Between this movie and Ghostbusters, I’m pretty sure my roommates have seen each about 15 times since they moved in with me in August. This is me saying I’m the worst roommate ever, or best depending on whether or not you agree that Coming to America is one of the best comedies ever.
For those people who haven’t seen Coming to America, first of all, how dare you, secondly, here’s a brief recap. Prince Akeem (Eddie Murphy) of Zamunda has turned 21 and unlike most movies that tell you it’s time to get wasted and make some choices you’ll regret in the name of youth (not that there’s anything wrong with this), he is getting bored of and stifled by his royal lifestyle and feeling most trapped by his impeding arranged marriage.
His family and friends are confused by his reluctance to accept an arranged marriage. Akeem asks his friend and servant, Semmi, “you would share your bed and your fortune with a beautiful fool?” Semmi (Arsenio Hall) drops some truth in a patriarchal reality, “that is the way it has always been with men of power. It is tradition.” Even though his betrothed is beautiful and presented in the most spectacular way possible (and honestly, the best entrance in any movie ever):
Who wants to marry me, so I can walk out to that song? Any takers?
Meanwhile, Akeem is not impressed.
I want a woman who will arouse my intellect as well as my loins.
His search for this elusive woman brings him to the most obvious place for a future royal bride, Queens. Semmi and Akeem rid themselves of their princely garb as Akeem is determined to find a woman who will love him for him.
As far of the rest of the story goes, it’s fairly predictable. Akeem meets a woman, Lisa, and falls in love with her. There are obstacles in the form of a boyfriend, his refusal to use his actual wealth and experience, and the interference of their friends and family. All works out in the end, and Prince Akeem of course is united with Lisa, who is wearing perhaps the best, most ’80s wedding dress ever on film.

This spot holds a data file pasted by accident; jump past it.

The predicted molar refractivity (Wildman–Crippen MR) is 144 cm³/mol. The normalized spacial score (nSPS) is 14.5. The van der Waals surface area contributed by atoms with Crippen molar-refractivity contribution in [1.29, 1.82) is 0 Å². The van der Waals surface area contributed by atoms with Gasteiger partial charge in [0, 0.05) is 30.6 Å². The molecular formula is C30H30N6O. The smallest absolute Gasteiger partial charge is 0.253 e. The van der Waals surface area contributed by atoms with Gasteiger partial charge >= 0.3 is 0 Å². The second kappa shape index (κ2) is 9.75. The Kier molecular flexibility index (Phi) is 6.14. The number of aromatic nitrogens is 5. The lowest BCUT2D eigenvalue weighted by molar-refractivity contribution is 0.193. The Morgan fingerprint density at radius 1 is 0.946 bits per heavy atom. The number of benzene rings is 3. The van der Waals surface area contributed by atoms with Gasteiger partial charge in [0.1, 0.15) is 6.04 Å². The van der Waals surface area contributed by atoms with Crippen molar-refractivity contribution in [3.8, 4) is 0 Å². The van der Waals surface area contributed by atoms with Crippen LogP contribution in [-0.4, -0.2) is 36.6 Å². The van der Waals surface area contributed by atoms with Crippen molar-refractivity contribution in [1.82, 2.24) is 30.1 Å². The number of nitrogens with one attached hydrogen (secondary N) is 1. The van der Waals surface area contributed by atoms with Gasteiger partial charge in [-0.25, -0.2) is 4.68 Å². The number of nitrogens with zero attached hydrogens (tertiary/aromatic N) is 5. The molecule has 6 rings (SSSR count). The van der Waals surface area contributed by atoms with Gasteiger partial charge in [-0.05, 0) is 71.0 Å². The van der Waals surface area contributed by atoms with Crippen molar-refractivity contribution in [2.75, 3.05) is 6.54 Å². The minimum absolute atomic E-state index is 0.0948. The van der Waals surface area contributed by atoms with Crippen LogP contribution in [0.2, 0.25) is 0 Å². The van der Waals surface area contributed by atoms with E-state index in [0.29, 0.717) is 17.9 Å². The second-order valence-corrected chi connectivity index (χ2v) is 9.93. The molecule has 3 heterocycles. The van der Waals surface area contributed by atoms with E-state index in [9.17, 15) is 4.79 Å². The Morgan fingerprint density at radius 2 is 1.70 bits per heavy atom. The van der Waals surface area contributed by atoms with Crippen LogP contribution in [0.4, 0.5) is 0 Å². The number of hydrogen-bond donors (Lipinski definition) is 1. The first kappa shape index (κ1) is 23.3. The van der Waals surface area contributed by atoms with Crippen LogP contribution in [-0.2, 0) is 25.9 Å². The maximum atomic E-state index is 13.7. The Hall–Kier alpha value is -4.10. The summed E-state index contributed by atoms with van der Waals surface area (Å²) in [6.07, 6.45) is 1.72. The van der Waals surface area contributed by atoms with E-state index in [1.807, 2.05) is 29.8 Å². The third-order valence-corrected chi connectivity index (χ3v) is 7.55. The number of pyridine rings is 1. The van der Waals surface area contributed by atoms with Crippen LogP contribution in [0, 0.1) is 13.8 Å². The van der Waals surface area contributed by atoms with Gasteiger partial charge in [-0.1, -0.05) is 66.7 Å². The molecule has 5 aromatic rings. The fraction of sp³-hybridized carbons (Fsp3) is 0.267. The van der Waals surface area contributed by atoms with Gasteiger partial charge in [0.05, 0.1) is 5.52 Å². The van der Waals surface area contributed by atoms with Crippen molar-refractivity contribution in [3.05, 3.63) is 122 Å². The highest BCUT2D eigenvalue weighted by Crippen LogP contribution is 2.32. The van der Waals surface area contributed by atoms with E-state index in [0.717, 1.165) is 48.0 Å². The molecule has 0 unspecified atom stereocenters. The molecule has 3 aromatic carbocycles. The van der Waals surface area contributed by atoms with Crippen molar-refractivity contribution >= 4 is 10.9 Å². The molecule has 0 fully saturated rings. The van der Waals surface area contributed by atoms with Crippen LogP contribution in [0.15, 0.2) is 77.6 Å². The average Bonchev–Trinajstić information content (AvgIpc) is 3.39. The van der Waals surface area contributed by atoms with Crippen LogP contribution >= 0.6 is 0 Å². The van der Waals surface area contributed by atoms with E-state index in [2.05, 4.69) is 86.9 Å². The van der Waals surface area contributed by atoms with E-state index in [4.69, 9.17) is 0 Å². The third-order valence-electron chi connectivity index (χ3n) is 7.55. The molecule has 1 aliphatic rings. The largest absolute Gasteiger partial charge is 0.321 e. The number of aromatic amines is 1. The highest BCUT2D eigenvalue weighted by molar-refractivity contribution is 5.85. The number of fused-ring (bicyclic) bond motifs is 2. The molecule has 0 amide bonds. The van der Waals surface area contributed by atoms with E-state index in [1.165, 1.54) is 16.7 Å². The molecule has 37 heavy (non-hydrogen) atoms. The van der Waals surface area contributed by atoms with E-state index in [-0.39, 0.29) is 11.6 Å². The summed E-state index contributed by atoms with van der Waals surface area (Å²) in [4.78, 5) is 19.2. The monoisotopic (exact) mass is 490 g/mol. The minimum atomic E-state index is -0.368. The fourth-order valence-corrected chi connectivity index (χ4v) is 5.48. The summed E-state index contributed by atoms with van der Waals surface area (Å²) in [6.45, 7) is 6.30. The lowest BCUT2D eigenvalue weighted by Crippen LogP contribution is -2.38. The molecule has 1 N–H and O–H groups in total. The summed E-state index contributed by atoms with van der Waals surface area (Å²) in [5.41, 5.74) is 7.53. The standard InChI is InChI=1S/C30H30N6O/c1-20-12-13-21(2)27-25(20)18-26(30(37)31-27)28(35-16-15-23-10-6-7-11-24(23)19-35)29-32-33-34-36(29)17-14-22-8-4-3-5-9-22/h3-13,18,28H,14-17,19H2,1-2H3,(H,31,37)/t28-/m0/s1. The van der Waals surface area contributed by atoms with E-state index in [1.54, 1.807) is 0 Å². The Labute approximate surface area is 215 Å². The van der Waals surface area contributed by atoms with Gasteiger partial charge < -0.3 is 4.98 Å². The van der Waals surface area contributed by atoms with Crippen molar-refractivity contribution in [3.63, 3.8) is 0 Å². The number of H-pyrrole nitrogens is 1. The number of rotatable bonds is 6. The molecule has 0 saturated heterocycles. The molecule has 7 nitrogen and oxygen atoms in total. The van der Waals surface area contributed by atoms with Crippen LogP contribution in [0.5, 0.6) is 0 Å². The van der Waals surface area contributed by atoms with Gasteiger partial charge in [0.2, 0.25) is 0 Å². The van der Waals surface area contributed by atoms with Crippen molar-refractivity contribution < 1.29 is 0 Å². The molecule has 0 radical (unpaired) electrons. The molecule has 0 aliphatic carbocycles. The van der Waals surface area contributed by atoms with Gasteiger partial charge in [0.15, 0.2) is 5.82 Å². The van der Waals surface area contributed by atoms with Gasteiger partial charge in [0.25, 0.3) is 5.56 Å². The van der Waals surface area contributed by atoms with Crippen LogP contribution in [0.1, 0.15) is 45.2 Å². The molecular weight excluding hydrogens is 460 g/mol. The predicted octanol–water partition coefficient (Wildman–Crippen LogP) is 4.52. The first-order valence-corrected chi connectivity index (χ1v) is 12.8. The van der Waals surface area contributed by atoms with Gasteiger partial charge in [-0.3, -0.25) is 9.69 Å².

The movie endures as a comedy classic not because of the formulaic rom-com at the core of the story, but because of the many hilarious characters and bits that happen along the way. With classic comedy director John Landis at the helm, and Eddie Murphy and Arsenio Hall playing multiple characters in the movie, the movie is full of charm and perfect comedic bits. Yes, it’s at sometimes a little uneven, and yes, the end starts to drag a little, but every time a character makes a crack about New York, or Eddie Murphy hams up the “fish out of water”-ness of his Prince Akeem, you can’t help but laugh. Every time a character breaks the fourth wall (even the dog), you laugh. Every character is great, even the random background extras.
The whole club scene is great (and honestly, presents more variety of black female personalities than most movies now).
All the side characters are great. All of them, even Louie Anderson as the blindly hopeful McDowell’s employee and Elaine Kagan as the incredulous telegram lady.
Before The Klumps and Norbit ruined the joy of multi-Eddie Murphy roles, we had Randy Watson and Sexual Chocolate, which is good and terrible.
Coming to America endures not just because it’s a solid comedy. It also speaks to experiences that are still rarities in cinema, much less in comedy: immigrant stories, middle class black families, and successful African nations (unlike the white-savior narratives we usually see). These are groups that are still marginalized within broader cinematic representation, so the representation that does exist, continues to do so in a strangely powerful way.
The subways and streets are as diverse as New York actually is, not like the Friends/Girls/Sex and the City versions of New York. I was living in Queens when this movie came out, and by living, I mean learning to hold my head up on my own and poop in a diaper. Queens Boulevard, Jackson Heights and Jamaica Estates are all areas that I know well. The movie speaks to so many specific experiences with New York that it’s no wonder that it is beloved. This movie feels like New York.
Now that we got the enduring comedy and quiet subversiveness of Coming to America, out of the way, let’s refocus on what’s really important.
Darryl’s (Eriq La Salle) perfectly ridiculous fashion sense:
Coming to America is on Netflix Instant and Amazon Instant Video, so I assume you all have plans for later tonight.